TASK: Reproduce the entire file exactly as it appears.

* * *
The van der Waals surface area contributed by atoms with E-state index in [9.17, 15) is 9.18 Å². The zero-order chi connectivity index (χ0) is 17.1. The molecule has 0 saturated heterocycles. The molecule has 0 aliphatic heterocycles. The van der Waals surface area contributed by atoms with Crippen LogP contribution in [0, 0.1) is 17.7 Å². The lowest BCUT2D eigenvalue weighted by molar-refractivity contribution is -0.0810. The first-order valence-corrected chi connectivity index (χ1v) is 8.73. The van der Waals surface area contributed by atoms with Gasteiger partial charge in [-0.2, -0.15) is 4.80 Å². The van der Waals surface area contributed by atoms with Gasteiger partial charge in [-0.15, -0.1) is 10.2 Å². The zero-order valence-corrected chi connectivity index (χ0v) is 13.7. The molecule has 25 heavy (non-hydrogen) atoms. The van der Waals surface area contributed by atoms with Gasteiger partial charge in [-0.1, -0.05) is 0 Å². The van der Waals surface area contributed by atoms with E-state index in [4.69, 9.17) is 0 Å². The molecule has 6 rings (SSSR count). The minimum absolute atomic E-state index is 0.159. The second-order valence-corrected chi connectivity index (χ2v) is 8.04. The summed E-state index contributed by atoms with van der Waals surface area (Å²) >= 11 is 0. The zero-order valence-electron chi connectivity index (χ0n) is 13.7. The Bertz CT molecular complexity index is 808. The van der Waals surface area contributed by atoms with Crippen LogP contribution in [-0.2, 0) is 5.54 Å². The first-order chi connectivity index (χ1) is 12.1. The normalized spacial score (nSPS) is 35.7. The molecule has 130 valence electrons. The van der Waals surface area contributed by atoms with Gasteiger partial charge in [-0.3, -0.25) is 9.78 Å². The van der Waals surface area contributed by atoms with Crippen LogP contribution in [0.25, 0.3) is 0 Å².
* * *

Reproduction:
The van der Waals surface area contributed by atoms with E-state index in [9.17, 15) is 9.18 Å². The zero-order chi connectivity index (χ0) is 17.1. The molecule has 0 saturated heterocycles. The molecule has 0 aliphatic heterocycles. The van der Waals surface area contributed by atoms with Crippen LogP contribution in [0, 0.1) is 17.7 Å². The lowest BCUT2D eigenvalue weighted by molar-refractivity contribution is -0.0810. The first-order valence-corrected chi connectivity index (χ1v) is 8.73. The van der Waals surface area contributed by atoms with Gasteiger partial charge in [-0.2, -0.15) is 4.80 Å². The van der Waals surface area contributed by atoms with Gasteiger partial charge in [-0.15, -0.1) is 10.2 Å². The zero-order valence-corrected chi connectivity index (χ0v) is 13.7. The molecule has 25 heavy (non-hydrogen) atoms. The van der Waals surface area contributed by atoms with Gasteiger partial charge in [-0.1, -0.05) is 0 Å². The van der Waals surface area contributed by atoms with E-state index in [4.69, 9.17) is 0 Å². The molecule has 6 rings (SSSR count). The minimum absolute atomic E-state index is 0.159. The second-order valence-corrected chi connectivity index (χ2v) is 8.04. The summed E-state index contributed by atoms with van der Waals surface area (Å²) >= 11 is 0. The zero-order valence-electron chi connectivity index (χ0n) is 13.7. The Bertz CT molecular complexity index is 808. The van der Waals surface area contributed by atoms with Crippen LogP contribution in [-0.2, 0) is 5.54 Å². The first-order chi connectivity index (χ1) is 12.1. The normalized spacial score (nSPS) is 35.7. The molecule has 130 valence electrons. The van der Waals surface area contributed by atoms with Gasteiger partial charge in [-0.3, -0.25) is 9.78 Å². The van der Waals surface area contributed by atoms with Crippen LogP contribution in [0.25, 0.3) is 0 Å².